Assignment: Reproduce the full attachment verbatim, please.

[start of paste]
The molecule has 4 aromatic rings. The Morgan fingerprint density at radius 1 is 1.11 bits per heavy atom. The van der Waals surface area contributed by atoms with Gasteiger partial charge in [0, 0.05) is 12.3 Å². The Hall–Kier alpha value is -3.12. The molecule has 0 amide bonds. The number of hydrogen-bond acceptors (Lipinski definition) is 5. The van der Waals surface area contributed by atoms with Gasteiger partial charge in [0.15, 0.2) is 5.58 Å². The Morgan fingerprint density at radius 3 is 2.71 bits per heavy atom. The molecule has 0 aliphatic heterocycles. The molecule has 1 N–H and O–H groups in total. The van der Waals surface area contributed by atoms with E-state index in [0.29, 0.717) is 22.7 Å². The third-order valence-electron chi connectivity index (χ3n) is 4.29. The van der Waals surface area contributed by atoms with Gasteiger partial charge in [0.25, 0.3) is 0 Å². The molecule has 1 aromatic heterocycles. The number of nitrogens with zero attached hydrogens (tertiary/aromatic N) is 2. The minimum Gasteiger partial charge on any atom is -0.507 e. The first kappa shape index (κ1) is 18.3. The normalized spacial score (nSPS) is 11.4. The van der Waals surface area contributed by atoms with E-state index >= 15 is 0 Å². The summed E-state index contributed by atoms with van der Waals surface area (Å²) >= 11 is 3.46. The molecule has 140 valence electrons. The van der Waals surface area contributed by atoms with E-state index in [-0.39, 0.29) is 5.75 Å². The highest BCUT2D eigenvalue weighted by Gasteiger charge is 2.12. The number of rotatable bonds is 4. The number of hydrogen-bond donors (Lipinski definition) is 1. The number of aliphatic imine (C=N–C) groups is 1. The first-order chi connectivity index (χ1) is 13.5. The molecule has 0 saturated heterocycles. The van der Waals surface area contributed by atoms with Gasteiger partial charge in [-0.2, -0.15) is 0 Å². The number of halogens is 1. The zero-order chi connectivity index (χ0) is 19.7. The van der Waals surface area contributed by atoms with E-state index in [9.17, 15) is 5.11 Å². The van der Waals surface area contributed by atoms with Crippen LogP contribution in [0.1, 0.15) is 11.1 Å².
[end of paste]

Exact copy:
The molecule has 4 aromatic rings. The Morgan fingerprint density at radius 1 is 1.11 bits per heavy atom. The van der Waals surface area contributed by atoms with Gasteiger partial charge in [0, 0.05) is 12.3 Å². The Hall–Kier alpha value is -3.12. The molecule has 0 amide bonds. The number of hydrogen-bond acceptors (Lipinski definition) is 5. The van der Waals surface area contributed by atoms with Gasteiger partial charge in [0.15, 0.2) is 5.58 Å². The Morgan fingerprint density at radius 3 is 2.71 bits per heavy atom. The molecule has 0 aliphatic heterocycles. The molecule has 1 N–H and O–H groups in total. The van der Waals surface area contributed by atoms with E-state index in [0.29, 0.717) is 22.7 Å². The third-order valence-electron chi connectivity index (χ3n) is 4.29. The van der Waals surface area contributed by atoms with Gasteiger partial charge in [0.25, 0.3) is 0 Å². The molecule has 1 aromatic heterocycles. The number of nitrogens with zero attached hydrogens (tertiary/aromatic N) is 2. The minimum Gasteiger partial charge on any atom is -0.507 e. The first kappa shape index (κ1) is 18.3. The normalized spacial score (nSPS) is 11.4. The van der Waals surface area contributed by atoms with E-state index >= 15 is 0 Å². The summed E-state index contributed by atoms with van der Waals surface area (Å²) >= 11 is 3.46. The molecule has 140 valence electrons. The van der Waals surface area contributed by atoms with E-state index in [-0.39, 0.29) is 5.75 Å². The highest BCUT2D eigenvalue weighted by Gasteiger charge is 2.12. The number of rotatable bonds is 4. The number of hydrogen-bond donors (Lipinski definition) is 1. The number of aliphatic imine (C=N–C) groups is 1. The first-order chi connectivity index (χ1) is 13.5. The molecule has 0 saturated heterocycles. The van der Waals surface area contributed by atoms with Gasteiger partial charge in [-0.2, -0.15) is 0 Å². The number of halogens is 1. The zero-order chi connectivity index (χ0) is 19.7. The van der Waals surface area contributed by atoms with E-state index in [9.17, 15) is 5.11 Å². The van der Waals surface area contributed by atoms with Crippen LogP contribution in [0.1, 0.15) is 11.1 Å².